On 15 February 2024, the Financial Conduct Authority (FCA) requested information from several financial services firms concerning their delivery of ongoing services, for which their clients continue to be charged after advice has been given.

The survey asks whether firms have assessed their ongoing services in light of the introduction of the Consumer Duty, and whether they have made any changes as a result. It also requests data on the number of clients due a review of the ongoing suitability of the advice as part of the service, how many received that review, and how many paid for ongoing advice but whose fee was refunded as the suitability review did not happen.

This information is being collected to help the FCA assess what, if any, further regulatory work it might undertake in this area. Around 20 of the largest advice firms have received the survey so that the FCA can gain the widest possible understanding of market practice.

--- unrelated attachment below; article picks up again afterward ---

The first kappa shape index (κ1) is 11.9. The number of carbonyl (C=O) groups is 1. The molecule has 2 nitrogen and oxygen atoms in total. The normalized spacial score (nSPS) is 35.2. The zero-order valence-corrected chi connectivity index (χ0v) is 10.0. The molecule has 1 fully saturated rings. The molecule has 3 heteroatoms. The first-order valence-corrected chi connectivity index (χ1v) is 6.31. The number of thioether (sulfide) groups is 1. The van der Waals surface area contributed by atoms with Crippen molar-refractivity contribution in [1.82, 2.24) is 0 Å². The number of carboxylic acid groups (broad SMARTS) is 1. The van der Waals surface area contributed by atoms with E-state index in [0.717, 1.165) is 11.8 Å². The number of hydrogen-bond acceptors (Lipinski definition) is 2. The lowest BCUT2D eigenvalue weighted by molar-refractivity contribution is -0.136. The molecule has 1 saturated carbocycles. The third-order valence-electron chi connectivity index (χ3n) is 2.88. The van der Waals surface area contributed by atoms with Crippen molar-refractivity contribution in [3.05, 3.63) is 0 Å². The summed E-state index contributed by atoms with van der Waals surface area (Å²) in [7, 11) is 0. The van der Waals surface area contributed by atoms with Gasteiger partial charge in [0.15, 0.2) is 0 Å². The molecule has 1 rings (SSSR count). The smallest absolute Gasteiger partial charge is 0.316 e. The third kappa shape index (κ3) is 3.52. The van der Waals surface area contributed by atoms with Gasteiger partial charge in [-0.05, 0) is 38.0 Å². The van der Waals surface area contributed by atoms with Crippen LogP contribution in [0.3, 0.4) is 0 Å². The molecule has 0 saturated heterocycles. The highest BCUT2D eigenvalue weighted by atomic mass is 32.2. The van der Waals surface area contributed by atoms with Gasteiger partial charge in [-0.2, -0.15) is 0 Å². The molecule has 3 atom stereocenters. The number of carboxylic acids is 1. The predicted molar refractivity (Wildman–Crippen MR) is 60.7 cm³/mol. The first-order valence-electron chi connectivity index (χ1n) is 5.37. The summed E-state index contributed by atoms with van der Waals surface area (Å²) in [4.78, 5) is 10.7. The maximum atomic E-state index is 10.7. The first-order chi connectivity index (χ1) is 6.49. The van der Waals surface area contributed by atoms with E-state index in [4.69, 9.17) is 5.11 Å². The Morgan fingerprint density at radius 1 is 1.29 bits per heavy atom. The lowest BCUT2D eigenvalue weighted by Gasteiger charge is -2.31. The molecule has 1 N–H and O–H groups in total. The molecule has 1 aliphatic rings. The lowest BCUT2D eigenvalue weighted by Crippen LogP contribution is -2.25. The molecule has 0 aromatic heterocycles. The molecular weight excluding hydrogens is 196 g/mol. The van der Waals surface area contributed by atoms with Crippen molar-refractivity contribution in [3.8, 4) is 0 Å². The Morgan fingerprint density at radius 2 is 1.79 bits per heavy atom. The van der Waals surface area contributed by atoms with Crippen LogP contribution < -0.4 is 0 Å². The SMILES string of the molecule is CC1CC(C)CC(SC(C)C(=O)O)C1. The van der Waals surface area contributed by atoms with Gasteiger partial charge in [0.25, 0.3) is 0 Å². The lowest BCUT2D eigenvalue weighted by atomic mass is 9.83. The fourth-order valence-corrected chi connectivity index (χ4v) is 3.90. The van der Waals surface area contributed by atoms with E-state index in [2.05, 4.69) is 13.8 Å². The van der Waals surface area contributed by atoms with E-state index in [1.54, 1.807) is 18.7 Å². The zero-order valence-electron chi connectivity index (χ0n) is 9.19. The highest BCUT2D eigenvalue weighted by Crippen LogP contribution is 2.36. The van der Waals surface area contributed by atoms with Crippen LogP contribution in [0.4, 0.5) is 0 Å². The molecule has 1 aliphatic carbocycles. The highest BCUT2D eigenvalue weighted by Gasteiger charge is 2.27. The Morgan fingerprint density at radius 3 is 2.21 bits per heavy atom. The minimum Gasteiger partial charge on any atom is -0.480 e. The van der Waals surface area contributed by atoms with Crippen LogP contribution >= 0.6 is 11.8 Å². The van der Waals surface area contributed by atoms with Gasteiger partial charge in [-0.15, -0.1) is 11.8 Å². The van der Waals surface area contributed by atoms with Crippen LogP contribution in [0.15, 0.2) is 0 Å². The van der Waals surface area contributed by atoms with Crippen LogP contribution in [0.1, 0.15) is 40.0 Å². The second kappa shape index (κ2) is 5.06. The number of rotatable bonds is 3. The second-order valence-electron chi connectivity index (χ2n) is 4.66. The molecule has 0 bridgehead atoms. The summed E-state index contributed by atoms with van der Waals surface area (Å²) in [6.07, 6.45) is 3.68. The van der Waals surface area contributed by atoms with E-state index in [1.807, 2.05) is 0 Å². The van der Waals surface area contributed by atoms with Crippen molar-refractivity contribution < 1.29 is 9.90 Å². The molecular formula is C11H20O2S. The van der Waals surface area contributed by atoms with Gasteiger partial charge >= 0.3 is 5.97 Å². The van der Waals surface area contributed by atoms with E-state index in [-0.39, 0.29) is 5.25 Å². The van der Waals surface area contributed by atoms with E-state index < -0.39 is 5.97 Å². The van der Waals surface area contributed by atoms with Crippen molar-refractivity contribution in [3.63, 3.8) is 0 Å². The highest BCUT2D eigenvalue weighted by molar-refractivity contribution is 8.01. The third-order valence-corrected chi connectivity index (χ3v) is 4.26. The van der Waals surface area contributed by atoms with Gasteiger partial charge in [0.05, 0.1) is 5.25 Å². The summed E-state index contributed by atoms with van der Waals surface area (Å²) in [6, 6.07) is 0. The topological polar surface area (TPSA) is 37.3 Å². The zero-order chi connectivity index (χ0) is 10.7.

The survey follows the FCA’s publication in 2021 of a strategy intended to support a thriving consumer investment market. An FCA letter in December 2022 set out its concerns that advice firms were not adequately considering the relevance, nature and costs of these ongoing services for all their clients, and indicated that it would carry out some cross-firm work in this area. An additional letter in January 2023 explained how firms should approach the incoming Consumer Duty. Subsequently, in a Consumer Duty webinar with firms in December 2023, the FCA flagged concerns that it appeared some consumers may be paying for a service that they were not receiving.

As such, the data requested by the FCA contributes to a broader programme of work aimed at raising standards so that people can invest with confidence. Central to this is ensuring people can access advice if they need it and have trust in the services they are offered.

Next steps

The FCA anticipates providing a further update once it has considered the firm’s responses.